It was January 2013. From the family farmhouse in Minnesota, Anne and Jerry Van Wyk looked out at the snowy countryside. The month following the diagnosis at Anne’s 20-week ultrasound had been a numb darkness harking back to painful memories.
Their first child, Reid, born in 2001, had been diagnosed with generalized arterial calcification of infancy (GACI), a rare disease that blocks arteries throughout the body, impairing blood flow to the heart and brain. He lived for only seven weeks. Anne and Jerry learned that they each carried a recessive gene for GACI, meaning any child they bore would have a one in four chance of having the disease.
After their excruciating loss, the couple was blessed with three healthy children: big brother Drew and twins Julia and Graham. Anne was pregnant next in 2010 when the cruel math of genetics shattered their lives again. Their son Ian lived for only five weeks before his heart failed due to complications from GACI.
Now here they were once more. “How are we going to do this again?” they wondered.
Searching for answers
Jerry put Google through its paces, pouring over information on every children’s hospital and research center in North America. An idea began to crystallize.
“Our doctors weren’t able to try to treat Reid and Ian until after they were born,” says Jerry. “And by then it was too late. So we thought, maybe we can do something in utero?”
He found a few dozen places with prenatal treatment centers. Of those, only a handful had extensive experience with fetal heart conditions. And of those, only one boasted expertise in rare genetic conditions: The Children’s Hospital of Philadelphia.
Developing a unique in utero solution
They made the 20-hour drive from Minnesota. “From the moment we arrived, we knew we were in the right place,” says Anne.
They met with cardiologist David Goldberg, MD, who is a member of the Fetal Heart Program team, as well as Juan Martinez-Poyer, MD, of the Center for Fetal Diagnosis and Treatment. Such a complex case would require collaboration across several disciplines. They added to the team Michael Levine, MD, chief of the Division of Endocrinology and Diabetes and the Lester Baker Endowed Chair in Pediatric Diabetes. Levine had led a team that identified a gene that causes GACI and is one of the few physician-scientists in the world with deep expertise in the disease.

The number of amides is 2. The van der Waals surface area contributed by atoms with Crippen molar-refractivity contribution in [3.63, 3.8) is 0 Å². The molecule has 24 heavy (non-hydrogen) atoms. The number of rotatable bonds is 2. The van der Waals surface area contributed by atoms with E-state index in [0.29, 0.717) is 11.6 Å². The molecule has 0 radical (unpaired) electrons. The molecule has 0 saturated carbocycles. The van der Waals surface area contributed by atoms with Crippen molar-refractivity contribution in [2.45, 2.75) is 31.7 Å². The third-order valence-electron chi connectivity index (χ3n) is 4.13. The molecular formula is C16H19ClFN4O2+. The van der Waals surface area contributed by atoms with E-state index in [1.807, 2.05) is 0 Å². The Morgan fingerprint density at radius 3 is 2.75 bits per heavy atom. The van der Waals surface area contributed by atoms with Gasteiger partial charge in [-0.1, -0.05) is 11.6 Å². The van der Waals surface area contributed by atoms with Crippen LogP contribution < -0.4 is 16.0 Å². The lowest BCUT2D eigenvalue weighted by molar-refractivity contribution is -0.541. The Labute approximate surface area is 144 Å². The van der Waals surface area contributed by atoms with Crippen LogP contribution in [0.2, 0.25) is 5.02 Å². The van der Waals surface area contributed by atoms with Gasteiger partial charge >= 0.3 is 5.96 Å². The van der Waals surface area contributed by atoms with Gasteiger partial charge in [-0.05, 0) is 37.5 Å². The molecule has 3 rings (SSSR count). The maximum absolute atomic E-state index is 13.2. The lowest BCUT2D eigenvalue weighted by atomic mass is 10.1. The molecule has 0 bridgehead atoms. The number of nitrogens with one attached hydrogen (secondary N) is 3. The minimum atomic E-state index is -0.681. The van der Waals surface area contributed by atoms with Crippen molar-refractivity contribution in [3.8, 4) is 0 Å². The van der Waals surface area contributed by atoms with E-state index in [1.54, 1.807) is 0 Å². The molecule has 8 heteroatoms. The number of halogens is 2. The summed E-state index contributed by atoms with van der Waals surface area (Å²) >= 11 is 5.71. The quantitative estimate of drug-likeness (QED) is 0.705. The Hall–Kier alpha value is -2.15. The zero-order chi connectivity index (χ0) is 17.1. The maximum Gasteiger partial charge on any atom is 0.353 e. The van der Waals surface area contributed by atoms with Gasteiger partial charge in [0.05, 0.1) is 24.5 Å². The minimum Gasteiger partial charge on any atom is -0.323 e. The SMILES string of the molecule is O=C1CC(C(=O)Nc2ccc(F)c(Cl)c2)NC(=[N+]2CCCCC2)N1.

Knowing the baby would die without intervention, the team put their heads together and devised an experimental treatment. “GACI inhibits a protein that keeps calcium from building up in arteries,” says Levine. “So we thought, 'Is there a way to replace that protein?'”
Levine knew about an osteoporosis drug called etidronate, which is rarely used because it blocks the calcification of bones. But because it has a chemical structure resembling the protein missing from the Van Wyks’ developing baby, Levine proposed giving it to Anne. The treatment was unprecedented, but there was no better option. The Van Wyks agreed to proceed with the plan.
It worked. Follow-up scans of the fetus showed a halt to the progressive clogging of the baby’s arteries.
Reversing calcification after birth
On April 8, 2013, Natalie Grace Van Wyk was born in the Garbose Family Special Delivery Unit at CHOP. But she wasn’t out of the woods.
“We had already seen calcium deposits in her arteries,” says Goldberg. “We had to try to reverse the process. Having such a diverse team — experts from cardiology, endocrinology and fetal medicine — helped us to come up with a creative treatment plan.”
They began infusions of sodium thiosulfate (STS), a powerful medication sometimes used to treat calcium buildup in the arteries of adults with kidney failure. It was more uncharted territory, as STS had never been given to such a young baby, nor had it been used for GACI.
Natalie’s heart underwent scan after scan. “Each week we were all white knuckles waiting for the report on how she was doing,” says Jerry.
Thankfully, the calcifications in her arteries began to recede. Her heart was healing.
In May 2014, Natalie had her last STS infusion. Scans did not detect any calcium in the coronary arteries of her heart, and the calcium in her other blood vessels appeared to be significantly reduced. Her blood work and heart function remained strong, and she was growing and developing normally.
Today, Natalie is a spunky, healthy 18-month-old. She's fun, interactive and getting into everything. You’d never know she is a medical miracle.
“We came to CHOP because we believed that if something could be done for Natalie, it could be done here,” says Anne. “There were so many reasons to lose hope, but when it comes to taking care of your children, there’s no room for regrets.”
— Mark Turbiville